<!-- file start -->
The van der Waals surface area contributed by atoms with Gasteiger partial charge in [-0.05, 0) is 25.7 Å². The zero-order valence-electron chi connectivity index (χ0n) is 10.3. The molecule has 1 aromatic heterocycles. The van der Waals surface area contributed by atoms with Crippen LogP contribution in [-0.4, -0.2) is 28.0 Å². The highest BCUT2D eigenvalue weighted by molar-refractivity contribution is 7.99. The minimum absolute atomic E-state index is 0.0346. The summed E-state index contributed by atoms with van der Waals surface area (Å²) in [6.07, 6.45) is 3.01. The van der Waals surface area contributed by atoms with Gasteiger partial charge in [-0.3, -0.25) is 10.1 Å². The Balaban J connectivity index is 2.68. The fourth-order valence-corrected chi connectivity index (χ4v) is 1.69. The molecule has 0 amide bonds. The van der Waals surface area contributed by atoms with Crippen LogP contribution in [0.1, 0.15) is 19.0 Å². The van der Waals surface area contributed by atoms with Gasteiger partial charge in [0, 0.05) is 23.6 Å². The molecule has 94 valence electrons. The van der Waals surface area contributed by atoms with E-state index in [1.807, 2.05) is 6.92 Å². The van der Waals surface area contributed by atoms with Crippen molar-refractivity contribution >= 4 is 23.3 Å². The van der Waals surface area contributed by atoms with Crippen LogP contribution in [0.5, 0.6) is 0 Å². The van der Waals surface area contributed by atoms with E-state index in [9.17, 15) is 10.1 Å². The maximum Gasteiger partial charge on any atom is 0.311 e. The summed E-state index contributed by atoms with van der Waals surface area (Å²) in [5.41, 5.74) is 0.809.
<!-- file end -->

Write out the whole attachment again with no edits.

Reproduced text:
The van der Waals surface area contributed by atoms with Gasteiger partial charge in [-0.05, 0) is 25.7 Å². The zero-order valence-electron chi connectivity index (χ0n) is 10.3. The molecule has 1 aromatic heterocycles. The van der Waals surface area contributed by atoms with Crippen LogP contribution in [-0.4, -0.2) is 28.0 Å². The highest BCUT2D eigenvalue weighted by molar-refractivity contribution is 7.99. The minimum absolute atomic E-state index is 0.0346. The summed E-state index contributed by atoms with van der Waals surface area (Å²) in [6.07, 6.45) is 3.01. The van der Waals surface area contributed by atoms with Gasteiger partial charge in [-0.3, -0.25) is 10.1 Å². The Balaban J connectivity index is 2.68. The fourth-order valence-corrected chi connectivity index (χ4v) is 1.69. The molecule has 0 amide bonds. The van der Waals surface area contributed by atoms with Crippen LogP contribution in [0.1, 0.15) is 19.0 Å². The van der Waals surface area contributed by atoms with Gasteiger partial charge in [0, 0.05) is 23.6 Å². The molecule has 94 valence electrons. The van der Waals surface area contributed by atoms with E-state index in [1.807, 2.05) is 6.92 Å². The van der Waals surface area contributed by atoms with Crippen molar-refractivity contribution >= 4 is 23.3 Å². The van der Waals surface area contributed by atoms with Crippen LogP contribution in [0.5, 0.6) is 0 Å². The van der Waals surface area contributed by atoms with E-state index in [9.17, 15) is 10.1 Å². The maximum Gasteiger partial charge on any atom is 0.311 e. The summed E-state index contributed by atoms with van der Waals surface area (Å²) in [5.41, 5.74) is 0.809.